Rugby - Lions eye path to glory Down Under

Australia is billing the British and Irish Lions tour as "12 years in the making" but the 37 tourists know that if they return with a series win, their names will live on in rugby folklore for a lot longer than that.

Rugby - Lions eye path to glory Down Under

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The British and Irish Lions arrive at Hong Kong's International Airport (Reuters)

Some fine players have pulled on the famous red jersey and some great matches been played on the tours to Australia, New Zealand and South Africa in the 16 years since Martin Johnson's side beat the Springboks 2-1 in 1997.

The latest aspirants to rugby greatness - 15 Welshmen, 10 Irishmen, nine Englishmen and three Scotsmen - arrived in Hong Kong on Tuesday for the first leg of the tour, which starts with a match against the Barbarians on Saturday.

Some will be injured, others will be destined for the midweek 'dirt-trackers' side but the two dozen or so who do make the Test arena have a chance to join the immortals of 1971, 1974, 1989 and 1997 as winning Lions tourists in the modern era.

"Until you win a series it's difficult to place yourself in that elite group of great Lions players," Irish centre Brian O'Driscoll said before embarking on his fourth attempt to win a tour.

"It's not enough to produce one-off performances or be nearly-men. You've got to win a series to be properly remembered."

Hoping O'Driscoll can achieve his goal will be a horde of 30,000 red-shirted fans helping contribute to what the Australian Rugby Union estimates will be a £60 million-plus boost to the local economy.

Hard playing surfaces, sometimes hostile crowds and provincial players keen to make a name for themselves by "softening up" the tourists await the Lions in their six tour matches around Australia.

Then there are the Tests in Brisbane, Melbourne and Sydney against a Wallabies side with all the traditional attributes of Australian rugby with ball in hand but resolute in defence and with perhaps fewer weaknesses up front than teams past.

Australia has only been deemed worthy of its own tour since 1989, existing previously as a stopover on the visits to New Zealand with the Wallabies providing practise fodder for the Lions.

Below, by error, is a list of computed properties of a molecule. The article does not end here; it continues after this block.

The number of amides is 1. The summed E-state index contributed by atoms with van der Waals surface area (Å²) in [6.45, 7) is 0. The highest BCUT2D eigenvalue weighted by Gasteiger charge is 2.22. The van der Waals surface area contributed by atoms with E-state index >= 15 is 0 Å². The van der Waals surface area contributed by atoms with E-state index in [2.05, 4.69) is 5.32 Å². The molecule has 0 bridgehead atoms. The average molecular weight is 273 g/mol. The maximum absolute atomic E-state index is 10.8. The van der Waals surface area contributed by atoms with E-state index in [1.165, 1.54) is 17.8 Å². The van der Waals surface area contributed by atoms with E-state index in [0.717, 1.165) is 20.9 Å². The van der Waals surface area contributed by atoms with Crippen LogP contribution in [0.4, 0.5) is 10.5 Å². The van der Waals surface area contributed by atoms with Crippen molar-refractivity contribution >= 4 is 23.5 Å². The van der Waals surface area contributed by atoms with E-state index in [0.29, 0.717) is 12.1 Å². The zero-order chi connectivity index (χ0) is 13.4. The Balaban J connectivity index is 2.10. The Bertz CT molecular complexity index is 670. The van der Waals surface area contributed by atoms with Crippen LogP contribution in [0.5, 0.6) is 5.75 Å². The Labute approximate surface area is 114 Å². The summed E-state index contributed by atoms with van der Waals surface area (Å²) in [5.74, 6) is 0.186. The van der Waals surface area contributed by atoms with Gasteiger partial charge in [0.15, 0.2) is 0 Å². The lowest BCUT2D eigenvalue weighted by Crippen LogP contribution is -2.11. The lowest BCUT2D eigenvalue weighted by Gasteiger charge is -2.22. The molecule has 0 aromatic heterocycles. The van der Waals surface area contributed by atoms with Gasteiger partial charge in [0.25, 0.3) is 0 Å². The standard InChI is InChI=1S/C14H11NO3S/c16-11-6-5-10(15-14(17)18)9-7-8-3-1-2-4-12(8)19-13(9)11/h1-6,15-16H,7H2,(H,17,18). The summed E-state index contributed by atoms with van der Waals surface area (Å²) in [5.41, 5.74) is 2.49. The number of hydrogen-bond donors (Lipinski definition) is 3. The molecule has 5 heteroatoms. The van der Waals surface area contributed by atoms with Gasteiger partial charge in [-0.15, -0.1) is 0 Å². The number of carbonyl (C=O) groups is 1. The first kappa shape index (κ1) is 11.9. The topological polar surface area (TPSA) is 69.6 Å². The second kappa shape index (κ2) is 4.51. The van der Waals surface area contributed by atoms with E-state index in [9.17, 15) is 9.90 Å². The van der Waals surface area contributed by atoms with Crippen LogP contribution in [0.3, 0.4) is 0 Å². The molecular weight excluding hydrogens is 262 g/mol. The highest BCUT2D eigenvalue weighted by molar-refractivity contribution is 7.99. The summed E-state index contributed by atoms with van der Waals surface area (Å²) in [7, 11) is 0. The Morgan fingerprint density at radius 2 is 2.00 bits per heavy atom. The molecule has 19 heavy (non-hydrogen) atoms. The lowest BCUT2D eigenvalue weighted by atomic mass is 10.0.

The Australia side which lost 2-1 to the Lions on the 1989 tour, however, went on to become world champions two years later, while the Wallabies held the Webb Ellis Trophy when they came from behind to win the 2001 series 2-1.

Both series were thrillingly close and Australia coach Robbie Deans is expecting a brutal battle without parallel in Six Nations, Rugby Championship or even World Cup.

"It's going to be vibrant like no Test match you've ever seen," Deans said last month.

"The ante's gone up. You look at the change in the body shapes now since 2001. They were racing sardines and now the backs are built like the forwards were.

"And then you bring the enthusiasm that will come with the teams and the context with the crowd and noise, it's going to be a great spectacle."

The tour could be a defining moment for Deans with defeat likely to signal the end of his five-year reign as Wallabies coach.

Deans has already lost David Pocock and 2001 series veteran George Smith, both openside flankers, to knee injuries, while one of his best backs, Kurtley Beale, continues his battle with his personal problems.

The controversial omission of mercurial fly-half Quade Cooper - at least until Deans adds six more players to his squad on June 11 - is a matter of choice, however.

His fellow New Zealander Gatland had a fly-half controversy of his own when Jonny Wilkinson was omitted from his initial squad then he lost Dylan Hartley after the hooker was banned for 11 weeks for calling a referee a cheat.

As controversies go, however, they were minor and the call-up of Irish rake Rory Best as Hartley's replacement merely erased one of the few question marks over the squad.

More importantly, all of his players survived the climax of the European season without serious injury, a unusual run of luck for a Lions coach but not one he can guarantee to maintain.

Having served as forwards coach for the Lions side of 2009 which lost 2-1 in South Africa, Gatland knows well the difficulty of blending together the best of the four nations and creating a Test team over just a few weeks.

The Wales coach's choice of combative flanker Sam Warburton as his captain typifies a hulking team described in one Australian newspaper as "slabs of red meat".

Deans, certainly, expects the powerful Lions to risk little before they get over the gainline and plenty of tactical kicking from fly-halves Jonny Sexton and Owen Farrell.

Australia will be expecting much of their commanding scrum-half Will Genia and his Queenlsand Reds skipper and lock James Horwill, who adds an extra stripe of steel to the Wallabies pack.

Expect injuries, a Lions "bolter" or two, refereeing controversy particularly over the breakdown, accusations from both sides about over-physical play and perhaps more muscle-on-muscle confrontation than free-flowing rugby.

"All in all it's going to be a great series, there will be defining moments, there will be drama, without a doubt, and we're all going to be better for it," Deans told Reuters last month.

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